Julian Vasquez Heilig explains that he first started researching charter schools because of his encounter with KIPP Austin.
He planned to work with KIPP Austin on their problems with attrition of black male students. Then Oprah celebrated KIPP as just the right place for black students, and the collaboration and research project were dead.
Now he reviews Jim Horn’s book about KIPP from his perspective as a knowledgeable researcher. The new book is called “Work Hard, Be Hard: Journeys Through “No Excuses” Teaching.”
KIPP is the most celebrated charter chain in the nation. It has received hundreds of millions of dollars in gifts and grants from foundations, individuals, and government.
Horn and his collaborators write about the perspectives of some 30 disillusioned former KIPP teachers.
Heilig writes that screaming at students is common practice in KIPP charter schools:
Why does KIPP encourage and/or allow these practices? Horn writes, school leaders relayed that “because of cultural differences, black students are accustomed to being screamed at…because that’s how their parents speak to them.” A KIPP teacher characterized the worst offender at her school as a “screamer, swearer and humiliator…..”
KIPP might also argue that they are the beneficiaries of widespread support in communities across the nation. It is very clear that KIPP benefits from powerful influential and wealthy supporters in government, the media, and foundations. Their no excuses approach to educating poor children has resonated with the elites in society and they have showered the corporate charter chain with resources for decades. So it may be surprising to some to read the counternarrative from KIPP teachers that is quite different than what you typically read in the newspapers, see in documentaries like Waiting for Superman, and generally experience in the public discourse. I proffer that the KIPP teachers’ counternarratives in Journeys should be required reading for all of KIPPs influential supporters. Why? Mutua (2008) explained the importance of counternarratives in society:
In their broadest formulation, counternarratives are stories/narratives that splinter widely accepted truths about people, cultures, and institutions as well as the value of those institutions and the knowledge produced by and within those cultural institutions. The term counternarrative itself clearly highlights its essence in expressing skepticism of narratives that claim the authority of knowledge of human experience or narratives that make grand claims about what is to be taken as truth.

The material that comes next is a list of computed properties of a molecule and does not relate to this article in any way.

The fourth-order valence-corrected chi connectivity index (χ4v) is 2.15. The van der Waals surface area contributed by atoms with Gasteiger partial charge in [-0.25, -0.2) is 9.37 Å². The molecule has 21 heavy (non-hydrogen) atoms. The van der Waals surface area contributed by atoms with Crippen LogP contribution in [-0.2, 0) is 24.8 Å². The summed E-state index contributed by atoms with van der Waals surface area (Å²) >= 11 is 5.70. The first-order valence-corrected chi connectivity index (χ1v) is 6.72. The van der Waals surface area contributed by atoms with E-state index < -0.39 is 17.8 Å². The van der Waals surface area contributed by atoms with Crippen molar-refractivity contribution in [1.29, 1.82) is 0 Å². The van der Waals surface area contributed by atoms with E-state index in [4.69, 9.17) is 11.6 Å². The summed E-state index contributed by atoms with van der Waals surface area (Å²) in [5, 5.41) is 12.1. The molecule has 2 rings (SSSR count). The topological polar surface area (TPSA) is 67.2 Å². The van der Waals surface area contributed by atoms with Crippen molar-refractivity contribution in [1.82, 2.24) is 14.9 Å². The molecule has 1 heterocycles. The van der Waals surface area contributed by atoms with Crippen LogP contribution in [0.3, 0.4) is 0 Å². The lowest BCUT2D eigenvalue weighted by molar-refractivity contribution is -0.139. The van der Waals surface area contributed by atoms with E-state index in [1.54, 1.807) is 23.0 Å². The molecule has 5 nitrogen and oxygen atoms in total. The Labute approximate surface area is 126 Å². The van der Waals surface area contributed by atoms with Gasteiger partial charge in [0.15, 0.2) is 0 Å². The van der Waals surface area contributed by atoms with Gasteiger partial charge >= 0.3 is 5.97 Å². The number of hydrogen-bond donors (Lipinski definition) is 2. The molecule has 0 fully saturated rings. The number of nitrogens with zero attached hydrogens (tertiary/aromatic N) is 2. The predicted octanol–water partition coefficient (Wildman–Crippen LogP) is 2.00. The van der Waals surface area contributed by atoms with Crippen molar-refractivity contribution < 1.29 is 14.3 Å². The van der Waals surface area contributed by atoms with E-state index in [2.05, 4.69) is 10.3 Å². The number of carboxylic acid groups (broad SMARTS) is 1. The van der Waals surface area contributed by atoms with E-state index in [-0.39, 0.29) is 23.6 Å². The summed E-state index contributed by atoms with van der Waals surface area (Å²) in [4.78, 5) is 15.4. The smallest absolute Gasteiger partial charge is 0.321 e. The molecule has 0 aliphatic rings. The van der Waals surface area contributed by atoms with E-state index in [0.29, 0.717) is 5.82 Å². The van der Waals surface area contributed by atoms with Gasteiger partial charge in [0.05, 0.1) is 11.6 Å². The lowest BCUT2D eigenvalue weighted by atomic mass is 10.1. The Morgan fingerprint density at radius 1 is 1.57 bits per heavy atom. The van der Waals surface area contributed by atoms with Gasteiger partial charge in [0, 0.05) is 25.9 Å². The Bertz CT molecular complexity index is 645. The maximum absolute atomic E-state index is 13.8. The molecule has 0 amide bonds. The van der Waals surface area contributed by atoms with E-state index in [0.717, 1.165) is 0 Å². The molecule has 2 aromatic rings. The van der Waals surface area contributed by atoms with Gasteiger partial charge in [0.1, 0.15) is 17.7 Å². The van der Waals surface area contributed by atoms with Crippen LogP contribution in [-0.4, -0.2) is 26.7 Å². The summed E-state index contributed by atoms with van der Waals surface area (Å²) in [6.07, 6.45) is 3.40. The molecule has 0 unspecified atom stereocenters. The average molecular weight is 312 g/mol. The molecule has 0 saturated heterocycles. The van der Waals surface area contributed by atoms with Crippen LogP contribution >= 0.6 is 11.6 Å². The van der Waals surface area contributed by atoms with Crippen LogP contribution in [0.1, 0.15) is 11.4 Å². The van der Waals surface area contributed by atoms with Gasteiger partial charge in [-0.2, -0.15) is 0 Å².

So what is the counternarrative that the current and former KIPP teachers? There is a saying that I often heard in Austin that if you visit a KIPP school you would become KIPPnotized— essentially very impressed by their approach. One of the KIPP teachers spoke to being initially impressed during her recruitment and then later discovering that KIPP was “hell.”
[A former teacher wrote:] There was so much about it that was so good and promising in the beginning, and I got hooked into that from the minute I saw the news piece on them… but the dirty little secrets are what you don’t know until you are in their trenches.
The KIPP teachers in Journeys detail a variety of working condition issues that created high levels of turnover specific to the KIPP model in their schools— too many to discuss here. One teacher compared her experience teaching in KIPP and a public school. She said she wouldn’t recommend teaching in KIPP and stated “I wouldn’t wish it on anyone who wanted to be a teacher for the long-term…It’s exhausting. It’s demoralizing.” You might be wondering: If the working conditions are as bad as the current and former KIPP teachers say they were, how could the charter chain campuses stay open? Journeys explains,
Without a constant infusion of new teachers to replace all those who burn out… KIPP would have to shut its doors… The role of Teach For America and programs based on Teach For America’s hyper-abbreviated preparation are crucial, then, for the continued survival of… KIPP….
In summary, Journeys is shocking— but expected considering what is known about KIPP’s “no excuses” culture. What makes this piece unique is the unprecedented interviews with current and former KIPP teachers across many schools and years in the charter chain. While many claim that KIPP is beyond reproach and is the shining star of charter schools, I submit that we should instead be asking whether KIPP can actually reform their reform based on the counternarratives provided by the KIPP teachers, or whether their approach is simply a pathological and abusive approach that the elites would never prescribe or allow for their own kids— except of course if they sent them away to military school.